once and for all
author : sarah dessen
pages : [hardcover] 358
memorable quote :
It’s about the courage to go for what you want, not just what you think you need.
favorite character : ira
As bubbly as champagne and delectable as wedding cake, Once and for All, Sarah Dessen’s thirteenth novel, is set in the world of wedding planning, where crises are routine.
Louna, daughter of famed wedding planner Natalie Barrett, has seen every sort of wedding: on the beach, at historic mansions, in fancy hotels and clubs. Perhaps that’s why she’s cynical about happily-ever-after endings, especially since her own first love ended tragically. When Louna meets charming, happy-go-lucky serial dater Ambrose, she holds him at arm’s length. But Ambrose isn’t about to be discouraged, now that he’s met the one girl he really wants.
Sarah Dessen’s many, many fans will adore her latest, a richly satisfying, enormously entertaining story that has everything—humor, romance, and an ending both happy and imperfect, just like life itself.
This is the first Sarah Dessen book I’ve ever read that I wished I DNF’d.
I love Sarah Dessen. I think a lot of YA readers go through a phase between those pre-teen and teenage years where they discover Dessen, and her writing, and the wonderfully beachy, romantic, comedic, quirky books she writes. I love how each of her books references characters in the others. I love that feeling that there’s this town where all of the people are meeting and falling hopelessly, madly in love with one another in adorable ways.
I didn’t get any of that from Once and For All.
To be fair, I knew nothing about this book going in, because since high school Sarah Dessen has been on my auto-buy list. New book coming out? Say no more. I’ll end up reading it at some point. Quite the feat, because I can only name two contemporary writers on that auto-buy list, and not many more where I’ve loved their books. Contemporary, usually, isn’t the genre for me. I saw a copy of this book at my local Target that was autographed, freaked out a little, and immediately knew it had to come home with me. And so it began.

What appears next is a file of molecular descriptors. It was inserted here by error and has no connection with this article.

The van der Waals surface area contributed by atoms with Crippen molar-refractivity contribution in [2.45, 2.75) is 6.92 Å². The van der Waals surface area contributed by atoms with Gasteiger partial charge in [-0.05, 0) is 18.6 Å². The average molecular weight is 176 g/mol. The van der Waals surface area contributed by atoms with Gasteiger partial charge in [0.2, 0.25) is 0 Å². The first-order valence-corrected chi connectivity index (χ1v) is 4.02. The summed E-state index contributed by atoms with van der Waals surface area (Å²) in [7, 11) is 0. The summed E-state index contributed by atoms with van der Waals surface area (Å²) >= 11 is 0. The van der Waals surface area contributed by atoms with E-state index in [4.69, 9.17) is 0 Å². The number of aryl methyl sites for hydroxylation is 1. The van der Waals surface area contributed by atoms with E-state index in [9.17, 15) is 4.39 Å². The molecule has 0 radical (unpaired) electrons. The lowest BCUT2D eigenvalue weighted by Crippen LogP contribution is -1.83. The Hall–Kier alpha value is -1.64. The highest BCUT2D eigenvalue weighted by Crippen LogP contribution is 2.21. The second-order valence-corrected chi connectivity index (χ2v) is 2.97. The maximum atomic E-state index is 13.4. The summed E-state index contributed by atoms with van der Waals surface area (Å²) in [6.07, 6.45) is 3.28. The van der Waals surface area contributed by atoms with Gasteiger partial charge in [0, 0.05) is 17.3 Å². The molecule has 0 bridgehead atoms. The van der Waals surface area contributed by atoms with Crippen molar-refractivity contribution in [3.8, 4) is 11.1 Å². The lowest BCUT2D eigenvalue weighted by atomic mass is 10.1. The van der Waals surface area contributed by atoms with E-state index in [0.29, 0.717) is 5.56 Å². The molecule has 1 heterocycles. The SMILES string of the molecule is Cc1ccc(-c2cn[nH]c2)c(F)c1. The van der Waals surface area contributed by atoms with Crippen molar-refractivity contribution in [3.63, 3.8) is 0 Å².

Once and For All is about Louna, who works for her mother’s wedding planning company even though she’s cynical about love because of a certain tragic backstory and doesn’t plan to follow the career past her last summer before college. Which was a little disappointing, because I feel like there was so much focus on her job, and it would have been nice if she’d been a little more enthusiastic about it. After all, she’s annoyed whenever anything goes wrong or a certain someone bumbles through her day, but she’s never happy about . . . anything. Even if it isn’t a lifetime career goal it would have been nice to see her involved, maybe with the creative aspects, or . . . Actually, I don’t think we were given any indication of what Louna would like to do besides this. And it’s fine, not to have your life set in stone when you’re eighteen, but it would have been better to know what she’s passionate about, or even just likes, rather than her moping around all of the time.
Another huge chunk of the plot concerns a bet that seems like a common staple in romantic comedy movies but I’m not sure I’ve read about in a YA book before. Rather than taking an unexpected or even whole-heartedly romantic turn like I’d hoped, it turned into something very predictable, very cliche, and very disappointing.
I may be one of the rare ones who doesn’t need to sworn over the romantic lead in my contemporary romance to ‘get it’. All I need is a good character. And I’m not sure I got even that much. Ambrose is very . . . quirky. And so not ready for a serious relationship, which I guess would be the only thing to save Louna from a certain tragic backstory.
Which . . . I’m not certain of how that was meant to fit into the rest of the plot. It happened five months before the book starts, I think, but everyone is already pressuring her to move on and basically find true love when she’s barely eighteen. Everyone in this book, Louna and Ambrose included, just needed to take a little time to just sit back and enjoy themselves a little.
While it was boring, the writing wasn’t absolutely terrible. I’ll still try more of Sarah Dessen’s books in the future. But I’m afraid that, now that we’ve hit book thirteen, if she doesn’t mix something up, the stories will always end up this bland.